Degrees of infiltration and intensity varied, but ultimately British colonial impact and the British Empire effectively spanned the globe, as can be seen in Figure 3.1, which shows the regions which were affected by it at one time or another.
Figure 3.1 The British Empire: territories that were at one time or another part of it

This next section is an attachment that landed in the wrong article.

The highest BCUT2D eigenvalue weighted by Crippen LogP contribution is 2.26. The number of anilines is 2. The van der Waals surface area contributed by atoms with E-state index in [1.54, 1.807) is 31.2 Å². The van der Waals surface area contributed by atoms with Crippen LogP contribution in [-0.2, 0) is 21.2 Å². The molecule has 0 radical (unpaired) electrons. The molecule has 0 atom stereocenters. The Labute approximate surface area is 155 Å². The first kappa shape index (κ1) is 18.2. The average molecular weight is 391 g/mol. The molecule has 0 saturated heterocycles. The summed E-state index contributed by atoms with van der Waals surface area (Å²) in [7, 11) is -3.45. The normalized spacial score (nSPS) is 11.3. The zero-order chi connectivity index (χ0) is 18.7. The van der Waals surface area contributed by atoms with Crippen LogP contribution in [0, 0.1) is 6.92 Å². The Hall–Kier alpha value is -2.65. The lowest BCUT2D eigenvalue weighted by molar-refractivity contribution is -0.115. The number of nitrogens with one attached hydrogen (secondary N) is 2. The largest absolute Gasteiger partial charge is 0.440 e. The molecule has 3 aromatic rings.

Early in the twentieth century, various processes began to trigger a desire for independence in many colonies, and a process of decolonization set in with India’s release into independence in 1947. Military defeats during World War Two such as the fall of Singapore and the conquest of Burma in 1942 essentially caused what amounted to almost a collapse of an imperial system which was possibly overstretched, and which never fully recovered: ‘The post-war empire was a pale shadow of its former self’ (Darwin 2009: 476). There are competing interpretations as to why Britain gave in to demands for independence so quickly and ceded authority to young independent states. One explanation sees this as an altruistic move, viewing the voluntary and peaceful transition as a recognition of the competence of local institutions to manage their own affairs. Another is critical, and perhaps more realistic, regarding old-style colonialism as superfluous in times of big business growth: ‘Empire had become an irrelevant burden, an obstacle to the rational allocation of Britain’s resources’ (Darwin 2007: 547). However, this did not entail a complete release. To the contrary, post-war British governments (first Labour and then Conservative) pursued a relatively liberal and pragmatic policy which recognized the potential future importance of the ‘tropical’ colonies, to be tied to the centre by the construct of the ‘Commonwealth’ for good (Darwin 2009: 558–579). Hence, after the colonial years of ‘shoe-string budgets and skeletal government’ (558) the goal of maintaining influence and generating allegiance in former colonies resulted in an increased support for the dissemination of British institutions and traces: ‘to survive as a world power at all, the British were forced into much heavier intervention in their tropical empire, with its skeletal states’ (654). This included the spread of the English language. Hence, unlike in the colonial days proper, in the mid-twentieth century decolonization period mass schooling of English for local populations came to be considered a worthwhile goal and gained support, and English became more accessible, and clearly also more desirable, to many less affluent Asians and Africans.